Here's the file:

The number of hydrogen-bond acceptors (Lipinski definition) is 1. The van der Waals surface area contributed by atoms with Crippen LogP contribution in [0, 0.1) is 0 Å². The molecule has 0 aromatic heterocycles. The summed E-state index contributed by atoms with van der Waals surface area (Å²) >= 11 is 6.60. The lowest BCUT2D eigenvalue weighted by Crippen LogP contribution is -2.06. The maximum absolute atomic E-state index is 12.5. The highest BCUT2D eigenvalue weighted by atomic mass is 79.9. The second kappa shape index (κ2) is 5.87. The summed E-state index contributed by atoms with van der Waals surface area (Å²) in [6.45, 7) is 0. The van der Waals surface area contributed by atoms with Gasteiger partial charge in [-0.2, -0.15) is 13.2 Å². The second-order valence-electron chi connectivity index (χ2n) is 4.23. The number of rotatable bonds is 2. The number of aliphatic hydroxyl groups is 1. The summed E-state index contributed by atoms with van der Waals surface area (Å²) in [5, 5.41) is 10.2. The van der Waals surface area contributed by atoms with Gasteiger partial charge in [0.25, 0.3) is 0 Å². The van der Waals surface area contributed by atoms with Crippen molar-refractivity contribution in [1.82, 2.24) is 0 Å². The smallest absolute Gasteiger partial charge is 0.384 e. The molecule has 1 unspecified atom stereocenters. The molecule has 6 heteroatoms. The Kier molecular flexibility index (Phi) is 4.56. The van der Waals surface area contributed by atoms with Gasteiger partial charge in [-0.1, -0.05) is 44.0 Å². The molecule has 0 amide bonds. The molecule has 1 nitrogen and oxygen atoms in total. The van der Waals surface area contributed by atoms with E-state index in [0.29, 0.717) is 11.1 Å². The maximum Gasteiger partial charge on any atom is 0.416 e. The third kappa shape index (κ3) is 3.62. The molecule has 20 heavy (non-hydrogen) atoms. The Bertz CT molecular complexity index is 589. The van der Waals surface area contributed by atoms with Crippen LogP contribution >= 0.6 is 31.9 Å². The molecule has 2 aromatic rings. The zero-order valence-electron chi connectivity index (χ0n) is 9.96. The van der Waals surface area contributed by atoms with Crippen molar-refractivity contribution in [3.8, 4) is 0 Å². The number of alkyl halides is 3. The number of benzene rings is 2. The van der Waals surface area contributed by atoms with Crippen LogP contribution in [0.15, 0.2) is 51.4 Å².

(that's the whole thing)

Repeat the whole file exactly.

The number of hydrogen-bond acceptors (Lipinski definition) is 1. The van der Waals surface area contributed by atoms with Crippen LogP contribution in [0, 0.1) is 0 Å². The molecule has 0 aromatic heterocycles. The summed E-state index contributed by atoms with van der Waals surface area (Å²) >= 11 is 6.60. The lowest BCUT2D eigenvalue weighted by Crippen LogP contribution is -2.06. The maximum absolute atomic E-state index is 12.5. The highest BCUT2D eigenvalue weighted by atomic mass is 79.9. The second kappa shape index (κ2) is 5.87. The summed E-state index contributed by atoms with van der Waals surface area (Å²) in [6.45, 7) is 0. The van der Waals surface area contributed by atoms with Gasteiger partial charge in [-0.2, -0.15) is 13.2 Å². The second-order valence-electron chi connectivity index (χ2n) is 4.23. The number of rotatable bonds is 2. The number of aliphatic hydroxyl groups is 1. The summed E-state index contributed by atoms with van der Waals surface area (Å²) in [5, 5.41) is 10.2. The van der Waals surface area contributed by atoms with Gasteiger partial charge in [0.25, 0.3) is 0 Å². The van der Waals surface area contributed by atoms with Crippen molar-refractivity contribution in [1.82, 2.24) is 0 Å². The smallest absolute Gasteiger partial charge is 0.384 e. The molecule has 1 unspecified atom stereocenters. The molecule has 6 heteroatoms. The Kier molecular flexibility index (Phi) is 4.56. The van der Waals surface area contributed by atoms with Gasteiger partial charge in [-0.1, -0.05) is 44.0 Å². The molecule has 0 amide bonds. The molecule has 1 nitrogen and oxygen atoms in total. The van der Waals surface area contributed by atoms with E-state index in [0.29, 0.717) is 11.1 Å². The maximum Gasteiger partial charge on any atom is 0.416 e. The third kappa shape index (κ3) is 3.62. The molecule has 20 heavy (non-hydrogen) atoms. The Bertz CT molecular complexity index is 589. The van der Waals surface area contributed by atoms with Crippen LogP contribution >= 0.6 is 31.9 Å². The molecule has 2 aromatic rings. The zero-order valence-electron chi connectivity index (χ0n) is 9.96. The van der Waals surface area contributed by atoms with Crippen molar-refractivity contribution in [3.8, 4) is 0 Å². The number of alkyl halides is 3. The number of benzene rings is 2. The van der Waals surface area contributed by atoms with Crippen LogP contribution in [0.15, 0.2) is 51.4 Å².